Listen to this article here
TRIGGER WARNING: Video shows adults using abrasive language towards a child. Some viewers may find video hard to watch.
Montgomery County Police Department finally released bodycam footage from a January 2020 incident, after months of requests from Councilmember Will Jawando, where police are seen screaming in the child’s face as well as placing him in the back of a police car.
AGAIN, TRIGGER WARNING the you tube link below is very hard to watch. https://t.co/jNUFHOBCCK
— Will Jawando (@willjawando) March 26, 2021
Police called to retrieve runaway
Police were initially called because the child had left school grounds and would not listen to administrators asking him to return to school. When they arrived, the child was leaned up against a parked car.
Within 30 seconds of arriving, the officers were visibly upset that the 5-year-old would not respond to their questions. When the child finally did tell the officers his age you can hear the shakiness in his voice as he gasped for air.
That’s when the verbal abuse from the adults to the child began.
5 year old mocked, degraded by police
When the officer grabs him by the arm and says he is going to put the child in his car, the child breaks down in hysterics. They begin mocking and yelling in the child’s face as he is buckled in the car.
“I watched in horror as what can only be described as a nightmare unfolded for nearly an hour. It made me sick,” said Councilman Jawando. “We all saw a little boy be mocked, degraded, put in the back of a police car, screamed at from the top of an adult police officer’s lungs, inches from his face. This is violence.”
When they got back to the school things got worse. At one point in the child’s crying, a female police officer gets inches from his face screaming and mocking his cry because he would not stop.
Case highlights calls for de-funding police
“There were numerous ways to have de-escalated this situation that didn’t involve repeatedly calling a young Black child a ‘beast’, repeatedly threatening him with physical harm, and even suggesting putting him in a crate at one point,” said Jawando. “Before our eyes we watched a little boy be failed by every adult whose one purpose was to help him. We also see why many Black residents in Montgomery County don’t feel protected by the police.”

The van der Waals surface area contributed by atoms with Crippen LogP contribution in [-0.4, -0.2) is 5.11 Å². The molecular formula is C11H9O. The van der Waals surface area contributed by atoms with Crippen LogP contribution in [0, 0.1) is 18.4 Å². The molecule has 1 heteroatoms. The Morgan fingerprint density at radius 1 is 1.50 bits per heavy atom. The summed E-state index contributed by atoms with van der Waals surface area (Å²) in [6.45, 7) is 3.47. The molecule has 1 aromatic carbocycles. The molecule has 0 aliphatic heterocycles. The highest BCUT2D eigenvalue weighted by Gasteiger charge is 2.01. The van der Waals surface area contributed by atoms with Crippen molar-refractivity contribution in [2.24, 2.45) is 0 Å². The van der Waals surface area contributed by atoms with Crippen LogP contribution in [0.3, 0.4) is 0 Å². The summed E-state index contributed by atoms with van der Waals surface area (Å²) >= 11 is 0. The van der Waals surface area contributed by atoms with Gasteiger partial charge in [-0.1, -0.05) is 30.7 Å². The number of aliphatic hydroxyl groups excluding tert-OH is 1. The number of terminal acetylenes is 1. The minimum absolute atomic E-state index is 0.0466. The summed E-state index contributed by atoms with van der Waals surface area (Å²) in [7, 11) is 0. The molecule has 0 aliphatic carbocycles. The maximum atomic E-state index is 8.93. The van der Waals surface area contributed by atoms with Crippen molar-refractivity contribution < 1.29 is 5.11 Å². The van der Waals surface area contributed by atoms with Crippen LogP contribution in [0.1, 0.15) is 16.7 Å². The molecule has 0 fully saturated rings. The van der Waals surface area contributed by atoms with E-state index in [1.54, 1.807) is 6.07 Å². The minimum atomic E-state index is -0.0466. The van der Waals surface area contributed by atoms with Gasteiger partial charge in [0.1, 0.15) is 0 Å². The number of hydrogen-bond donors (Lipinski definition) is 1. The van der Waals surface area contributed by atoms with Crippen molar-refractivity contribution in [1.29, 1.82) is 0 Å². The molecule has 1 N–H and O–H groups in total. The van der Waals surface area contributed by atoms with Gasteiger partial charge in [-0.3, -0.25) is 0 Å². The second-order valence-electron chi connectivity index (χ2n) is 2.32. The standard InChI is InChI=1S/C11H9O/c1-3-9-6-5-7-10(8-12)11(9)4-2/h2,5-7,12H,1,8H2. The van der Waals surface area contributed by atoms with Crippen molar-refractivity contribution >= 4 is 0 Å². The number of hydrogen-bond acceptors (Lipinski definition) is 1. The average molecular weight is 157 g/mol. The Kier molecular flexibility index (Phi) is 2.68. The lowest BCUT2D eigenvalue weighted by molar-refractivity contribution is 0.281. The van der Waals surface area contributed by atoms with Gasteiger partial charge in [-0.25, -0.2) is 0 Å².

National cries for de-funding police departments have grown in the last year after incident after incident where police abuse their power and assault citizens, even children in schools. Money that can be taken away from police departments can be put towards education systems where teachers and administrators can be better equipped to do their job.
In an interview about restorative justice being used in education, Justin Daniels, Dean of Students at Langston Hughs Academy, had this to say about how it can be applied in schools;
“We had two kids get into a fight over Snapchat video. We looked at the school policy, which says five days minimum suspension for a fight. But, I knew these two students were academically at risk, and they were making progress. I knew if I suspended them, it would hurt them. I looked at the restorative justice model and required them to do three days of volunteer work at charities at a food & clothes pantry. My only stipulation was that they had to work together. After those three days, we all sat down and had a conversation about why the fight happened, and what would happen moving forward.”
Getting more schools to adopt an approach like this will only benefit students. The school-to-prison pipeline is lucrative for the justice system but it does not benefit society at all. Until we put as much focus and funding into our schools as we have our police departments, we will continue to see situations involving law enforcement officers that should not.
Since the incident with Montgomery County Police Department, the 5-year-old’s family has filed a lawsuit and called for both police officers and school administrators involved to be fired.